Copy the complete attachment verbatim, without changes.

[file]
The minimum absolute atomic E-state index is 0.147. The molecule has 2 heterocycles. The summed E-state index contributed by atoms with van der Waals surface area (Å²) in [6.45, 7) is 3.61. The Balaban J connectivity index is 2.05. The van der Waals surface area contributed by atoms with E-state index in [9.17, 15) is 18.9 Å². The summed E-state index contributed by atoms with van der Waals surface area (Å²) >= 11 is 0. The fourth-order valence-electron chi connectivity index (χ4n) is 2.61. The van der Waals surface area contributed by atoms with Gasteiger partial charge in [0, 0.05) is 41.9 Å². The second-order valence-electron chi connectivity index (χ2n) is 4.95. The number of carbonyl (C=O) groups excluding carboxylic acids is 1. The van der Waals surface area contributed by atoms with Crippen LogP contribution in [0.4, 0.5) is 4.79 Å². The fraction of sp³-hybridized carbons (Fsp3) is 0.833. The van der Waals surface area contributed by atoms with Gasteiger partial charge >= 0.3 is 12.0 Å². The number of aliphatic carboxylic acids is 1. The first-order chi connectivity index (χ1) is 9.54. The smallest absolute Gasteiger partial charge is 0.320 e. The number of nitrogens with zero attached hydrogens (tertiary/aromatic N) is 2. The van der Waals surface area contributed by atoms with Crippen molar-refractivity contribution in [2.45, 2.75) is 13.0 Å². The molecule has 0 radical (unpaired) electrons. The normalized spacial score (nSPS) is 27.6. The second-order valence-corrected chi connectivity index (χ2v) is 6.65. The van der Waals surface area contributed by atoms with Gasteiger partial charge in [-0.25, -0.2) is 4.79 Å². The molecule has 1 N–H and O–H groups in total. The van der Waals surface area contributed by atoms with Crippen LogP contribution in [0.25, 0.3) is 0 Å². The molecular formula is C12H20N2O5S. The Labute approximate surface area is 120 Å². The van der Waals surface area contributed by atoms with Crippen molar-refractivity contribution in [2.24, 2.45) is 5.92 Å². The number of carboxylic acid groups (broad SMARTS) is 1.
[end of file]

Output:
The minimum absolute atomic E-state index is 0.147. The molecule has 2 heterocycles. The summed E-state index contributed by atoms with van der Waals surface area (Å²) in [6.45, 7) is 3.61. The Balaban J connectivity index is 2.05. The van der Waals surface area contributed by atoms with E-state index in [9.17, 15) is 18.9 Å². The summed E-state index contributed by atoms with van der Waals surface area (Å²) >= 11 is 0. The fourth-order valence-electron chi connectivity index (χ4n) is 2.61. The van der Waals surface area contributed by atoms with Gasteiger partial charge in [0, 0.05) is 41.9 Å². The second-order valence-electron chi connectivity index (χ2n) is 4.95. The number of carbonyl (C=O) groups excluding carboxylic acids is 1. The van der Waals surface area contributed by atoms with Crippen LogP contribution in [0.4, 0.5) is 4.79 Å². The fraction of sp³-hybridized carbons (Fsp3) is 0.833. The van der Waals surface area contributed by atoms with Gasteiger partial charge >= 0.3 is 12.0 Å². The number of aliphatic carboxylic acids is 1. The first-order chi connectivity index (χ1) is 9.54. The smallest absolute Gasteiger partial charge is 0.320 e. The number of nitrogens with zero attached hydrogens (tertiary/aromatic N) is 2. The van der Waals surface area contributed by atoms with Crippen molar-refractivity contribution in [2.45, 2.75) is 13.0 Å². The molecule has 0 radical (unpaired) electrons. The normalized spacial score (nSPS) is 27.6. The second-order valence-corrected chi connectivity index (χ2v) is 6.65. The van der Waals surface area contributed by atoms with Gasteiger partial charge in [-0.25, -0.2) is 4.79 Å². The molecule has 1 N–H and O–H groups in total. The van der Waals surface area contributed by atoms with Crippen LogP contribution in [0.25, 0.3) is 0 Å². The molecular formula is C12H20N2O5S. The Labute approximate surface area is 120 Å². The van der Waals surface area contributed by atoms with Crippen molar-refractivity contribution in [2.24, 2.45) is 5.92 Å². The number of carboxylic acid groups (broad SMARTS) is 1.